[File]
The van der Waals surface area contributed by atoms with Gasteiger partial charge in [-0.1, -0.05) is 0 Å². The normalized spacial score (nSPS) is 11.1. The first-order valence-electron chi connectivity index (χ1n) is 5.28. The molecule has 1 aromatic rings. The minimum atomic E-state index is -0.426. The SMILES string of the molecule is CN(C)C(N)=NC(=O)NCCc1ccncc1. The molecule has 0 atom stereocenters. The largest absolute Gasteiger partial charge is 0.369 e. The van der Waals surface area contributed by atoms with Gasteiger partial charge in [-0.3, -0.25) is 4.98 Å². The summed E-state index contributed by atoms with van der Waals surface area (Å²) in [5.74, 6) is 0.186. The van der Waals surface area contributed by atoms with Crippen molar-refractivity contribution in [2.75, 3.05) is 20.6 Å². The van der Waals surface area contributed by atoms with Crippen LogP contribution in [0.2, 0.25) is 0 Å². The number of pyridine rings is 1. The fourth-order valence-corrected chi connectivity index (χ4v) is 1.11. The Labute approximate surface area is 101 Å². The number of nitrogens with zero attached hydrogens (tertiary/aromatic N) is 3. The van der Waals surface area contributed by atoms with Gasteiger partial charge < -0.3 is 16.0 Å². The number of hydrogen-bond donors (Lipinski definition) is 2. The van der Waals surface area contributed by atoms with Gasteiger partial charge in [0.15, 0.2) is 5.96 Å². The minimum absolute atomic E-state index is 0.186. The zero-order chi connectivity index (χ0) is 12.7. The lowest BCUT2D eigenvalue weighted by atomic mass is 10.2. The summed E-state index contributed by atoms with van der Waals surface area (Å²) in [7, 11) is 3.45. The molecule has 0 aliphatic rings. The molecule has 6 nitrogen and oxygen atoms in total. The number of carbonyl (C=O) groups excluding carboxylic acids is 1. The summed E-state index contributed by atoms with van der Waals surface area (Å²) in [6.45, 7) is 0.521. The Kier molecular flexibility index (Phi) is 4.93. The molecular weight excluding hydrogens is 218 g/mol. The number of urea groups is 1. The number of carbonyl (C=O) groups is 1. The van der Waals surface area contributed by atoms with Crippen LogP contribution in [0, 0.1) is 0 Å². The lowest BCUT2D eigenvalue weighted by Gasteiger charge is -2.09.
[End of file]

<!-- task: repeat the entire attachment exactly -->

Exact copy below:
The van der Waals surface area contributed by atoms with Gasteiger partial charge in [-0.1, -0.05) is 0 Å². The normalized spacial score (nSPS) is 11.1. The first-order valence-electron chi connectivity index (χ1n) is 5.28. The molecule has 1 aromatic rings. The minimum atomic E-state index is -0.426. The SMILES string of the molecule is CN(C)C(N)=NC(=O)NCCc1ccncc1. The molecule has 0 atom stereocenters. The largest absolute Gasteiger partial charge is 0.369 e. The van der Waals surface area contributed by atoms with Gasteiger partial charge in [-0.3, -0.25) is 4.98 Å². The summed E-state index contributed by atoms with van der Waals surface area (Å²) in [5.74, 6) is 0.186. The van der Waals surface area contributed by atoms with Crippen molar-refractivity contribution in [2.75, 3.05) is 20.6 Å². The van der Waals surface area contributed by atoms with Crippen LogP contribution in [0.2, 0.25) is 0 Å². The number of pyridine rings is 1. The fourth-order valence-corrected chi connectivity index (χ4v) is 1.11. The Labute approximate surface area is 101 Å². The number of nitrogens with zero attached hydrogens (tertiary/aromatic N) is 3. The van der Waals surface area contributed by atoms with Gasteiger partial charge < -0.3 is 16.0 Å². The number of hydrogen-bond donors (Lipinski definition) is 2. The van der Waals surface area contributed by atoms with Gasteiger partial charge in [0.15, 0.2) is 5.96 Å². The minimum absolute atomic E-state index is 0.186. The zero-order chi connectivity index (χ0) is 12.7. The lowest BCUT2D eigenvalue weighted by atomic mass is 10.2. The summed E-state index contributed by atoms with van der Waals surface area (Å²) in [7, 11) is 3.45. The molecule has 0 aliphatic rings. The molecule has 6 nitrogen and oxygen atoms in total. The number of carbonyl (C=O) groups excluding carboxylic acids is 1. The summed E-state index contributed by atoms with van der Waals surface area (Å²) in [6.45, 7) is 0.521. The Kier molecular flexibility index (Phi) is 4.93. The molecular weight excluding hydrogens is 218 g/mol. The number of urea groups is 1. The number of carbonyl (C=O) groups is 1. The van der Waals surface area contributed by atoms with Crippen LogP contribution in [0, 0.1) is 0 Å². The lowest BCUT2D eigenvalue weighted by Gasteiger charge is -2.09.